Suck it up. Shake it off. Take one for the team. These are adages we often hear from sports coaches and fans. Publicly acknowledging an injury can sideline a player and even threaten his/her future with the team. So players continue to play through their pain with the reality that it’s often easier for a team to replace than rehabilitate them. This same pattern of expendability is also evident in church culture. To save face, favor and financial security, worship pastors often sense a profound pressure to perform even when they might not feel like it. To secure their position, they often play hurt.
Most church members don’t realize the physical, emotional, mental and spiritual demands required to serve as a worship pastor. They may be aware of the investment their worship pastor has made in their own lives. What they don’t often calculate, however, is the cumulative time and energy those investments require when multiplied by the entire population of their congregation.
Worship pastors often serve as personal counselors, mentors, leaders, friends and spiritual advisors. They are usually the first ones called to musically and technologically marry children or bury parents. When the families of worship ministry participants are in crisis, the worship pastor is often expected to referee, repair and reclaim.
Additionally, serving as a worship pastor doesn’t necessarily mean you are immune from the personal struggles of life such as depression and anxiety, physical health issues, marital conflict, rebellious children and financial strain. With all of these personal and professional stressors, how can we not expect pain to eventually take its toll?
Church culture doesn’t often put safeguards in place to protect ministers from ministry. So if you are beginning to feel a slight twinge you might want to consider putting your own guardrails in place before the pain becomes chronic. The following questions might offer a place to begin:
- How often do I engage in personal prayer or Bible study not related to the role or function of ministry?
- Have I ever considered a sabbatical, ministry hiatus or leave of absence?
- How often do I participate in worship when I am not the leader?
- Do I listen to music for personal inspiration in addition to professional preparation?
- Have I enlisted a confidential friend, mentor, coach or counselor with whom I meet regularly for processing and prayer?
- Do I participate in an accountability group other than my church staff or personnel team?
- How many days off do I take each week?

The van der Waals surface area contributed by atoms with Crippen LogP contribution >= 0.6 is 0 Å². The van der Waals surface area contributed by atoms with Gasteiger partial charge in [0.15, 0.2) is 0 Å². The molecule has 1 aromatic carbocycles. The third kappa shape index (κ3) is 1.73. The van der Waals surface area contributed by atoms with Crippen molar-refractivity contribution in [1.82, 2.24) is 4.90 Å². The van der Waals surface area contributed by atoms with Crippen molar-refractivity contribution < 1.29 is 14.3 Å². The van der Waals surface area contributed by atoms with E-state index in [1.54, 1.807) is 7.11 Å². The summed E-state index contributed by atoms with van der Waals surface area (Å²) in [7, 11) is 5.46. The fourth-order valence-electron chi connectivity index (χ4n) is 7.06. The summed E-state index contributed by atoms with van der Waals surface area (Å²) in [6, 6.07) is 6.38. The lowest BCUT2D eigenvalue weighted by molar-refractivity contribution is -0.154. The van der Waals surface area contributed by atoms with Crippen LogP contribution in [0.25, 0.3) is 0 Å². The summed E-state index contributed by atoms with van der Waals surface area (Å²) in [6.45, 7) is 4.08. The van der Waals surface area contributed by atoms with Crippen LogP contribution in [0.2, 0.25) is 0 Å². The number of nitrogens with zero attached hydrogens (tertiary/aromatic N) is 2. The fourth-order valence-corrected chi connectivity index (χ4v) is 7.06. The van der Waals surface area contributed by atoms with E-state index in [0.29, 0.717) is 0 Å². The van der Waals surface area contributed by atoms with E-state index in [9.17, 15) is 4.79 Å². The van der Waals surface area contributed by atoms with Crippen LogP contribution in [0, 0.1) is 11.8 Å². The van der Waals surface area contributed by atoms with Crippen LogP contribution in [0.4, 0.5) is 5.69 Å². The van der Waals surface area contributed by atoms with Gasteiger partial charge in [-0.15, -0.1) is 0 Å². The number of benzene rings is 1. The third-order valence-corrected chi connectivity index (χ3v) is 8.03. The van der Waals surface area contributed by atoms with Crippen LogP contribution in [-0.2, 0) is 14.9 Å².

- Do I take all of my vacation? Do I take church-related phone calls and respond to texts and emails while I’m on vacation?
- How much time is reserved for home life? (Four nights a week? Two nights? Saturdays? Rarely?)
- For married worship pastors: How often do I have a “date night” with my spouse? For single worship pastors: Do I spend time with friends or family members on a regular basis?
- Do I have friends who are not members of my congregation? Do conversations always circle back to my church activities?
- Do I have an annual physical?
- How often do I engage in physical exercise lasting at least 30 minutes? Am I heavier than my recommended weight
- How balanced is my diet?
- Do I have interests or hobbies outside the church? Do I set them aside when I get too busy?
- What would I willing to change or do to stay in ministry for the long haul?
In his book Leading on Empty, Wayne Cordeiro used surfing to illustrate how ministry longevity is possible. He wrote, “Veteran surfers possess an uncanny sense of the ocean’s currents and how waves behave. Their intuition tells them which ones to catch and which ones to let pass. They seem to discern which waves will carry them in and which waves will do them in! But one of the true marks of a veteran is not how he catches a wave, but whether he knows when and how to get off the wave.”
 Some of these questions were edited and adapted from Jill M. Hudson, When Better Isn’t Enough: Evaluation Tools for the 21st Century Church (Herndon: The Alban Institute, 2004), 42-43.
 Wayne Cordeiro, Leading on Empty: Refilling Your Tank and Renewing Your Passion (Minneapolis: Bethany House, 2009), 28.
Dr. David W. Manner serves as the Associate Executive Director for Kansas-Nebraska Convention of Southern Baptists with responsibilities in the areas of Worship, Leadership and Administration. Before joining the convention staff in 2000, David served for twenty years in music/worship ministry with congregations in Kansas, Arkansas, Texas, and Oklahoma. He holds a Bachelor of Music degree from Oklahoma Baptist University; a Master of Church Music degree from Southwestern Baptist Theological Seminary; and a Doctor of Worship Studies from the Robert E. Webber Institute for Worship Studies.
Originally published on Worship Evaluation – David W. Manner – Republished with permission.